Banisteriopsis caapi
Banisteriopsis caapi

Ayahuasca Treatment for Addiction

MAPS supports research into the safety and effectiveness of ayahuasca-assisted treatment for drug addiction. We also support conferences, meetings, and publications about the scientific, therapeutic, sustainable, and spiritual uses of ayahuasca. We also serve as non-profit fiscal sponsor for organizations that support these uses.

We recently completed the first North American observational study of the safety and long-term effectiveness of ayahuasca treatment for addiction and dependence. The paper describing the results of the study was published in June 2013 in Current Drug Abuse Reviews.

Ayahuasca is a psychoactive brew or tea most commonly derived from Banisteriopsis caapi, a vine containing monoamine oxidase inhibitors (MAOIs), and the leaves of Psychotria viridis or other plant containing N,N-dimethyltryptamine (DMT), and often several other admixture plants.

Ayahuasca is legal in many countries in South America. The United States Supreme Court has unanimously ruled in favor of the legal religious use of ayahuasca by the União do Vegetal, and the U.S. Court of Appeals for the Ninth Circuit has affirmed the Santo Daime Church's freedom to use ayahuasca for religious purposes. However, ayahuasca's principally active ingredient—DMT—remains a Schedule I controlled substance.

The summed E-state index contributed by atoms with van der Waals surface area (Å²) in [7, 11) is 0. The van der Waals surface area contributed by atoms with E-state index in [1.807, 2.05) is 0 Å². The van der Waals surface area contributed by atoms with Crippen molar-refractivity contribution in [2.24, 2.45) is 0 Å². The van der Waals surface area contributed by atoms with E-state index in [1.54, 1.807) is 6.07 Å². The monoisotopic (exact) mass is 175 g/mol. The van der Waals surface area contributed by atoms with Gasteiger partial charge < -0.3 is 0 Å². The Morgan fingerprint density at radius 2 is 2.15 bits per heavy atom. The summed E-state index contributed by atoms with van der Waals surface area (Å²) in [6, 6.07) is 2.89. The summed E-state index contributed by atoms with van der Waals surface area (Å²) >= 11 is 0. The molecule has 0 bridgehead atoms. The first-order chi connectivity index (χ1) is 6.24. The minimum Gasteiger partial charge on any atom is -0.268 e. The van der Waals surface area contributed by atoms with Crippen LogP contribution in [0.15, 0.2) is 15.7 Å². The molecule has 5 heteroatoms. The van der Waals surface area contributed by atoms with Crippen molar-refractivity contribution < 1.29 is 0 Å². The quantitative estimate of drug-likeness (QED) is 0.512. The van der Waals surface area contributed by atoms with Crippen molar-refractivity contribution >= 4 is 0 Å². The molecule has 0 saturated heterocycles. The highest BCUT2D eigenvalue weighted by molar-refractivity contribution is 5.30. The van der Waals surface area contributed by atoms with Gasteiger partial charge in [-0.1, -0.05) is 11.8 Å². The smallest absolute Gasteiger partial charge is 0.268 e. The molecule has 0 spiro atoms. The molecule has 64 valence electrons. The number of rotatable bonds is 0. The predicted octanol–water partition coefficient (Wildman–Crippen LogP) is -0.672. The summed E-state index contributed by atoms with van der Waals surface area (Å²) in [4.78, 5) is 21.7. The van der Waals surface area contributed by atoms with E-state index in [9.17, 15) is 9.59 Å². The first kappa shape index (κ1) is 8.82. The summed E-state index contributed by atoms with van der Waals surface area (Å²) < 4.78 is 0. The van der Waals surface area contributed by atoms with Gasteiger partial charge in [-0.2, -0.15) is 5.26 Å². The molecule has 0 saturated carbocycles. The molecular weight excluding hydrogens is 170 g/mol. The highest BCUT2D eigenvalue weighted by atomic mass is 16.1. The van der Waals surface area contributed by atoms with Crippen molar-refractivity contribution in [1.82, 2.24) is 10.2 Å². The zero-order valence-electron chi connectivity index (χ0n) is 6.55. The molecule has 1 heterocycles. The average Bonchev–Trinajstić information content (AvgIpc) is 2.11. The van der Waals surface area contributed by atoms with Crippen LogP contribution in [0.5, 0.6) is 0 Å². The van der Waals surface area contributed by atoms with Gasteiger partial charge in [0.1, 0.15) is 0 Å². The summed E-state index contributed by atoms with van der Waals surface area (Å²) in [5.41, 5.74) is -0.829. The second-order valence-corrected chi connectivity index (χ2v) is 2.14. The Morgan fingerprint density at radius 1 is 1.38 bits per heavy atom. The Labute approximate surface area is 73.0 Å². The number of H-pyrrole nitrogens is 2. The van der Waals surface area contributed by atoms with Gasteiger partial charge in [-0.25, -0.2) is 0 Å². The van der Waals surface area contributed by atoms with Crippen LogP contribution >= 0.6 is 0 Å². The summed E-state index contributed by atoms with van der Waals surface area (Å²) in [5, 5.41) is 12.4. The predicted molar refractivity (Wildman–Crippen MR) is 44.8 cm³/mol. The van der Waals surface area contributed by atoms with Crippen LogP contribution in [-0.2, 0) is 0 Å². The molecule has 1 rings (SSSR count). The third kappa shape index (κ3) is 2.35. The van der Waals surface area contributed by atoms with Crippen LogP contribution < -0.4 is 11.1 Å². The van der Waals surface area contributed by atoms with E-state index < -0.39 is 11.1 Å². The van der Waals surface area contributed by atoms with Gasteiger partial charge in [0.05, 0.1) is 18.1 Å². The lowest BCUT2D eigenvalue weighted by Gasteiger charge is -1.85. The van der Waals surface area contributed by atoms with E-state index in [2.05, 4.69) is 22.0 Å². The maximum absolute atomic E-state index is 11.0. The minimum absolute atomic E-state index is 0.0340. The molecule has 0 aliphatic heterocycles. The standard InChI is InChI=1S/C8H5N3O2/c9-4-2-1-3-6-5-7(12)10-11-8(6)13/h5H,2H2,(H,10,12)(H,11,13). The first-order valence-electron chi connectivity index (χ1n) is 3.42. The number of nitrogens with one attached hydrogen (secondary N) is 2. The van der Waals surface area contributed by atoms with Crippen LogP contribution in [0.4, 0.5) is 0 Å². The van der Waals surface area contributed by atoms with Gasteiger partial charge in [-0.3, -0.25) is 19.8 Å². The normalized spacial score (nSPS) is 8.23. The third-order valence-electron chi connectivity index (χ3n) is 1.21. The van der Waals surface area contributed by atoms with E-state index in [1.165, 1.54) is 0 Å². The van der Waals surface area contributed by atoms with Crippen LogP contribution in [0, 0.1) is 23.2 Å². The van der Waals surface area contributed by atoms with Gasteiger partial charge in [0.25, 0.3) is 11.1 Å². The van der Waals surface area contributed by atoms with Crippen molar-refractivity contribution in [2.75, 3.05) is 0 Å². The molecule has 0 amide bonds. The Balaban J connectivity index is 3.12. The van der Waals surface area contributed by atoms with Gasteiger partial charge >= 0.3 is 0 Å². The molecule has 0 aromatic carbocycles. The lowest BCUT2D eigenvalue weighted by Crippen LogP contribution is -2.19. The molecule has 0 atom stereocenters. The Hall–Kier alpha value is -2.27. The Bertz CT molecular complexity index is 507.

In recent decades, international researchers have been exploring the effects of ayahuasca on brain function as well as the potential use of ayahuasca-assisted therapy as a treatment for substance abuse and other disorders. Although preliminary, current research suggests that when administered in therapeutic settings, ayahuasca may help reduce problematic substance use by helping promote personal or spiritual insights or self-knowledge.

The pharmacology of ayahuasca is not completely understood, and there are physiological and psychological risks associated with its use. Most contemporary ayahuasca retreats are unregulated and lack systems of accountability, though the Ethnobotanical Stewardship Council is working to develop standards. Anyone considering using ayahuasca in a religious or therapeutic context should carefully weigh the risks and benefits, and ensure that medical assistance is available.